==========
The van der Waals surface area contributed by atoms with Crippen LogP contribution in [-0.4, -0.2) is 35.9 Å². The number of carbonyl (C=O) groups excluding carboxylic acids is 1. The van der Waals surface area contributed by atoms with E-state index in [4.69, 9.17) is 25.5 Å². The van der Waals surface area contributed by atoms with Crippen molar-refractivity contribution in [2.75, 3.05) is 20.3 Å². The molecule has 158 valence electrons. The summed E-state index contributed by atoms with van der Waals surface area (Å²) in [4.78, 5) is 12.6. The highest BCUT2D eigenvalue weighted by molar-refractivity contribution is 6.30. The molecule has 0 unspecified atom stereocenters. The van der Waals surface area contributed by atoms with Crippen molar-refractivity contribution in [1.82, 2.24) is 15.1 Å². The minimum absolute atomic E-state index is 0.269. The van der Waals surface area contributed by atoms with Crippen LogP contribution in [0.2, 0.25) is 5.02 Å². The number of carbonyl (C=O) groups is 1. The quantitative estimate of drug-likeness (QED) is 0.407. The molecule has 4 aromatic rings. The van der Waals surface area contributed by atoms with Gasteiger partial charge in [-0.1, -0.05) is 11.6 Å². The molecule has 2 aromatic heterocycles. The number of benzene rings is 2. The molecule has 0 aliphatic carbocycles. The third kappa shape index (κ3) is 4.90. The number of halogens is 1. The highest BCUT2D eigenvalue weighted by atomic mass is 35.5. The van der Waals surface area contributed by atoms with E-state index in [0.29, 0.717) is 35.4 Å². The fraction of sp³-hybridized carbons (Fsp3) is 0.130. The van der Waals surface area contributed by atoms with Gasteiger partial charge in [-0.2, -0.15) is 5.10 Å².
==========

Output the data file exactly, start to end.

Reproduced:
The van der Waals surface area contributed by atoms with Crippen LogP contribution in [-0.4, -0.2) is 35.9 Å². The number of carbonyl (C=O) groups excluding carboxylic acids is 1. The van der Waals surface area contributed by atoms with E-state index in [4.69, 9.17) is 25.5 Å². The van der Waals surface area contributed by atoms with Crippen molar-refractivity contribution in [2.75, 3.05) is 20.3 Å². The molecule has 158 valence electrons. The summed E-state index contributed by atoms with van der Waals surface area (Å²) in [4.78, 5) is 12.6. The highest BCUT2D eigenvalue weighted by molar-refractivity contribution is 6.30. The molecule has 0 unspecified atom stereocenters. The van der Waals surface area contributed by atoms with Crippen molar-refractivity contribution in [1.82, 2.24) is 15.1 Å². The minimum absolute atomic E-state index is 0.269. The van der Waals surface area contributed by atoms with Crippen LogP contribution in [0.2, 0.25) is 5.02 Å². The number of carbonyl (C=O) groups is 1. The quantitative estimate of drug-likeness (QED) is 0.407. The molecule has 4 aromatic rings. The van der Waals surface area contributed by atoms with Gasteiger partial charge in [-0.1, -0.05) is 11.6 Å². The molecule has 2 aromatic heterocycles. The number of benzene rings is 2. The molecule has 0 aliphatic carbocycles. The third kappa shape index (κ3) is 4.90. The number of halogens is 1. The highest BCUT2D eigenvalue weighted by atomic mass is 35.5. The van der Waals surface area contributed by atoms with E-state index in [0.29, 0.717) is 35.4 Å². The fraction of sp³-hybridized carbons (Fsp3) is 0.130. The van der Waals surface area contributed by atoms with Gasteiger partial charge in [-0.2, -0.15) is 5.10 Å².